Demographic and environmental risk factors for infection by Theileria equi in 590 horses in Israel

Amir Steinman*, Tal Zimmerman, Eyal Klement, Itamar M. Lensky, Dalia Berlin, Yuval Gottlieb, Gad Baneth

*Corresponding author for this work

Research output: Contribution to journalArticlepeer-review

51 Scopus citations

Abstract

The prevalence of Theileria equi infection as well as the environmental and demographic risk factors for infection was studied in 590 healthy horses from 46 farms in Israel. The prevalence of T. equi DNA was assessed using a polymerase chain reaction for a segment of the Theileria 18S rRNA gene. The overall prevalence was 26.4% (156/590). There was a significant geographical variation in the prevalence of T. equi infection, ranging from 9.3% (25/270) in the central lowlands to 81.7% (49/60) in the Golan Heights. The prevalence of T. equi infection was found to be significantly associated with management types with more horses with access to pasture being positive. Breed was identified as a risk factor for T. equi infection in a univariate analysis with relatively high infection rates in the Quarter horse and local breeds (41.1% and 36.3% respectively), while ponies and Arabian horses had a relatively low prevalence (10% and 9.1%, respectively). However, since a correlation between geographic location and breed was found, it is difficult to draw definite conclusions regarding this risk factor. Age and gender were not found as risk factors for T. equi infection in this study. The environmental variables that were significantly associated with positivity were relative humidity and minimum land surface temperature at day which both showed negative correlation with T. equi prevalence. In conclusion, Israel was found to be enzootic for T. equi infection, as indicated by the high sub-clinical infection rate, which differed between geographical areas.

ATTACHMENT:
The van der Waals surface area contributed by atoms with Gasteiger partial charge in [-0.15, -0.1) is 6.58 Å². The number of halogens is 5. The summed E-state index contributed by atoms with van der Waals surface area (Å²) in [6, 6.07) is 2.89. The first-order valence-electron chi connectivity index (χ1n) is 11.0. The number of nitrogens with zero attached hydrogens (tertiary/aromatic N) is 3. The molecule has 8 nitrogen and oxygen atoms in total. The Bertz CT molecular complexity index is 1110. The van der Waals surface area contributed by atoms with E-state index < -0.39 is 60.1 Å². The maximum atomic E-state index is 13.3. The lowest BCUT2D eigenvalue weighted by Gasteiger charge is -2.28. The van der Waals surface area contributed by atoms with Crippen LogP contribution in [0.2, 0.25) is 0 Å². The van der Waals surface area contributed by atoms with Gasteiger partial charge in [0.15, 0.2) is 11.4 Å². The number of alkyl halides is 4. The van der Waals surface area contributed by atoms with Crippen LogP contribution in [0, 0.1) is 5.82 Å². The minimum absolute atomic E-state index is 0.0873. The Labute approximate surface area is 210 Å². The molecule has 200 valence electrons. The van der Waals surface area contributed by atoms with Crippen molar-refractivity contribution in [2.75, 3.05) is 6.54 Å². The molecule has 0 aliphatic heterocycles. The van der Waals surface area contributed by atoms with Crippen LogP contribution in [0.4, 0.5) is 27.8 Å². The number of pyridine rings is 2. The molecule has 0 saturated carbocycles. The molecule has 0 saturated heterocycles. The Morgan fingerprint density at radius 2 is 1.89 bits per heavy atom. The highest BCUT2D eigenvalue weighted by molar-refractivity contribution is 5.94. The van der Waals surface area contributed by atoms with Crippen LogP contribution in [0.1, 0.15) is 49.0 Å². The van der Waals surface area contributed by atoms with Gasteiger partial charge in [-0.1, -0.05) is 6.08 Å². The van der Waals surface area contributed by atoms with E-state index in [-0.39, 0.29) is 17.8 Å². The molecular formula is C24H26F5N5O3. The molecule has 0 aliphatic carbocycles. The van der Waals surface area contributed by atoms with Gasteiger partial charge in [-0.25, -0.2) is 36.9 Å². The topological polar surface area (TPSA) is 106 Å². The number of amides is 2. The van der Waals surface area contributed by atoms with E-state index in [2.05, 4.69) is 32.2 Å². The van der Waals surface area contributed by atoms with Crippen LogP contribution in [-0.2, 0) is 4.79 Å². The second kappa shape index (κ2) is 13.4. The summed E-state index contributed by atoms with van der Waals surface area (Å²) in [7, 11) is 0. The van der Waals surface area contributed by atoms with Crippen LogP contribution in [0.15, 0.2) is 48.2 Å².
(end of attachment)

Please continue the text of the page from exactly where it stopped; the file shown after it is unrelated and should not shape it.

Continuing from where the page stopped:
Original languageAmerican English
Pages (from-to)558-562
Number of pages5
JournalVeterinary Parasitology
Volume187
Issue number3-4
DOIs
StatePublished - 6 Jul 2012

Keywords

  • Environmental risk factors
  • Horse
  • Israel
  • Polymerase chain reaction
  • Theileria equi

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